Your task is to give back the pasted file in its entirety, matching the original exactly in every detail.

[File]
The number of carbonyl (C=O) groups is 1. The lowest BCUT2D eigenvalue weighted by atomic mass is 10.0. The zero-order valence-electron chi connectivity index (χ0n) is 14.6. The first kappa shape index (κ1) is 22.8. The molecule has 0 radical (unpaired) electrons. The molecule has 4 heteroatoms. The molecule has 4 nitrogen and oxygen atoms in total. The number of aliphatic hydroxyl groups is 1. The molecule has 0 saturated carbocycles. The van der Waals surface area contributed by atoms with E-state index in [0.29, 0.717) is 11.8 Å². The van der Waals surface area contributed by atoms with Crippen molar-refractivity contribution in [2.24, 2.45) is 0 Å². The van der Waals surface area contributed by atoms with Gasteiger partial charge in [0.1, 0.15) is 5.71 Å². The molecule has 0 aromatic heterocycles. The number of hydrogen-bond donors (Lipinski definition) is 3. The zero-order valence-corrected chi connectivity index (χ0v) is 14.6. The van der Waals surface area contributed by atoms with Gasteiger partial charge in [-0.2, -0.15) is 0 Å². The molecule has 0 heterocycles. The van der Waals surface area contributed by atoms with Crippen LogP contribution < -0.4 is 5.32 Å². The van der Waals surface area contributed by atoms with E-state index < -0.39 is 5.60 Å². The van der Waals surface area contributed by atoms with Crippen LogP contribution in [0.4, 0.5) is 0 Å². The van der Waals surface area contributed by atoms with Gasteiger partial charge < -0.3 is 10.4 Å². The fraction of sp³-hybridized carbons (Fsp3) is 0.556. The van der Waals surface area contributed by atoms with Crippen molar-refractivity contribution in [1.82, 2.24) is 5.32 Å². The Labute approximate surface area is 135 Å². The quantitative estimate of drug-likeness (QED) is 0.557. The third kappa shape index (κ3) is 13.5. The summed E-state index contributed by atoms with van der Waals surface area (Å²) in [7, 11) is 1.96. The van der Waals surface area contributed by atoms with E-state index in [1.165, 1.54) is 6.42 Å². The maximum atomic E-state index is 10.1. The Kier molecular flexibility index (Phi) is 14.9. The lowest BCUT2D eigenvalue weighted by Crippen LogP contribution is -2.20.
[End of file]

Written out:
The number of carbonyl (C=O) groups is 1. The lowest BCUT2D eigenvalue weighted by atomic mass is 10.0. The zero-order valence-electron chi connectivity index (χ0n) is 14.6. The first kappa shape index (κ1) is 22.8. The molecule has 0 radical (unpaired) electrons. The molecule has 4 heteroatoms. The molecule has 4 nitrogen and oxygen atoms in total. The number of aliphatic hydroxyl groups is 1. The molecule has 0 saturated carbocycles. The van der Waals surface area contributed by atoms with E-state index in [0.29, 0.717) is 11.8 Å². The van der Waals surface area contributed by atoms with Crippen molar-refractivity contribution in [2.24, 2.45) is 0 Å². The van der Waals surface area contributed by atoms with Gasteiger partial charge in [0.1, 0.15) is 5.71 Å². The molecule has 0 aromatic heterocycles. The number of hydrogen-bond donors (Lipinski definition) is 3. The zero-order valence-corrected chi connectivity index (χ0v) is 14.6. The van der Waals surface area contributed by atoms with Gasteiger partial charge in [-0.2, -0.15) is 0 Å². The molecule has 0 heterocycles. The van der Waals surface area contributed by atoms with Crippen LogP contribution < -0.4 is 5.32 Å². The van der Waals surface area contributed by atoms with E-state index < -0.39 is 5.60 Å². The van der Waals surface area contributed by atoms with Crippen LogP contribution in [0.4, 0.5) is 0 Å². The van der Waals surface area contributed by atoms with Gasteiger partial charge < -0.3 is 10.4 Å². The fraction of sp³-hybridized carbons (Fsp3) is 0.556. The van der Waals surface area contributed by atoms with Crippen molar-refractivity contribution in [1.82, 2.24) is 5.32 Å². The Labute approximate surface area is 135 Å². The quantitative estimate of drug-likeness (QED) is 0.557. The third kappa shape index (κ3) is 13.5. The summed E-state index contributed by atoms with van der Waals surface area (Å²) in [7, 11) is 1.96. The van der Waals surface area contributed by atoms with E-state index in [1.165, 1.54) is 6.42 Å². The maximum atomic E-state index is 10.1. The Kier molecular flexibility index (Phi) is 14.9. The lowest BCUT2D eigenvalue weighted by Crippen LogP contribution is -2.20.